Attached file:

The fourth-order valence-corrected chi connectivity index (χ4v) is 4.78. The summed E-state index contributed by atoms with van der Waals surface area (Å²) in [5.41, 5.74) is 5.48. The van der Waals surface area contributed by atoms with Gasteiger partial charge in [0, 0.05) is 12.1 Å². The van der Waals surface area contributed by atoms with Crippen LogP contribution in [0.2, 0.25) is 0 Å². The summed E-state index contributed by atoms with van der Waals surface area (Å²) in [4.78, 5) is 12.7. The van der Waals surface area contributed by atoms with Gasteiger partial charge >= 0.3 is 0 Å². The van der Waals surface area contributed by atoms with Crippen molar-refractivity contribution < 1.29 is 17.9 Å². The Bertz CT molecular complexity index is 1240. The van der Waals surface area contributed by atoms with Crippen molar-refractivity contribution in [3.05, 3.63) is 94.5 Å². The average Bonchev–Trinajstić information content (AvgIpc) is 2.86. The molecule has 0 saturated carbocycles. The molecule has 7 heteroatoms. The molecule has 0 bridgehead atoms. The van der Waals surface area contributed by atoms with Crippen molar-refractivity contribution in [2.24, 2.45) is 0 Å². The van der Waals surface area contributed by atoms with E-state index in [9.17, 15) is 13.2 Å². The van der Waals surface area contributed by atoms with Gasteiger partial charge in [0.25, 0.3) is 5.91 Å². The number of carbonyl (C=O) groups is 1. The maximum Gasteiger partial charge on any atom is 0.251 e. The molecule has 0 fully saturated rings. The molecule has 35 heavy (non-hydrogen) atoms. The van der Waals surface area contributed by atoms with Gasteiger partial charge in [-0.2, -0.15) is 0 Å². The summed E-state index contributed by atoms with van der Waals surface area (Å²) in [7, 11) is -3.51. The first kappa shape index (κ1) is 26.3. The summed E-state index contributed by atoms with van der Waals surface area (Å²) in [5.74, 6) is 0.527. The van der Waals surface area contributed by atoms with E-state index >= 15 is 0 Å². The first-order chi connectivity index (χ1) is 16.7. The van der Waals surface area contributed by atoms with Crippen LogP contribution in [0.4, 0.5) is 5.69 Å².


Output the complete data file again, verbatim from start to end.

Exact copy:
The fourth-order valence-corrected chi connectivity index (χ4v) is 4.78. The summed E-state index contributed by atoms with van der Waals surface area (Å²) in [5.41, 5.74) is 5.48. The van der Waals surface area contributed by atoms with Gasteiger partial charge in [0, 0.05) is 12.1 Å². The van der Waals surface area contributed by atoms with Crippen LogP contribution in [0.2, 0.25) is 0 Å². The summed E-state index contributed by atoms with van der Waals surface area (Å²) in [4.78, 5) is 12.7. The van der Waals surface area contributed by atoms with Gasteiger partial charge >= 0.3 is 0 Å². The van der Waals surface area contributed by atoms with Crippen molar-refractivity contribution < 1.29 is 17.9 Å². The Bertz CT molecular complexity index is 1240. The van der Waals surface area contributed by atoms with Crippen molar-refractivity contribution in [3.05, 3.63) is 94.5 Å². The average Bonchev–Trinajstić information content (AvgIpc) is 2.86. The molecule has 0 saturated carbocycles. The molecule has 7 heteroatoms. The molecule has 0 bridgehead atoms. The van der Waals surface area contributed by atoms with Crippen molar-refractivity contribution in [2.24, 2.45) is 0 Å². The van der Waals surface area contributed by atoms with E-state index in [9.17, 15) is 13.2 Å². The van der Waals surface area contributed by atoms with Gasteiger partial charge in [0.25, 0.3) is 5.91 Å². The number of carbonyl (C=O) groups is 1. The maximum Gasteiger partial charge on any atom is 0.251 e. The molecule has 0 fully saturated rings. The molecule has 35 heavy (non-hydrogen) atoms. The van der Waals surface area contributed by atoms with Gasteiger partial charge in [-0.2, -0.15) is 0 Å². The summed E-state index contributed by atoms with van der Waals surface area (Å²) in [7, 11) is -3.51. The first kappa shape index (κ1) is 26.3. The summed E-state index contributed by atoms with van der Waals surface area (Å²) in [5.74, 6) is 0.527. The van der Waals surface area contributed by atoms with E-state index >= 15 is 0 Å². The first-order chi connectivity index (χ1) is 16.7. The van der Waals surface area contributed by atoms with Crippen LogP contribution in [0.4, 0.5) is 5.69 Å².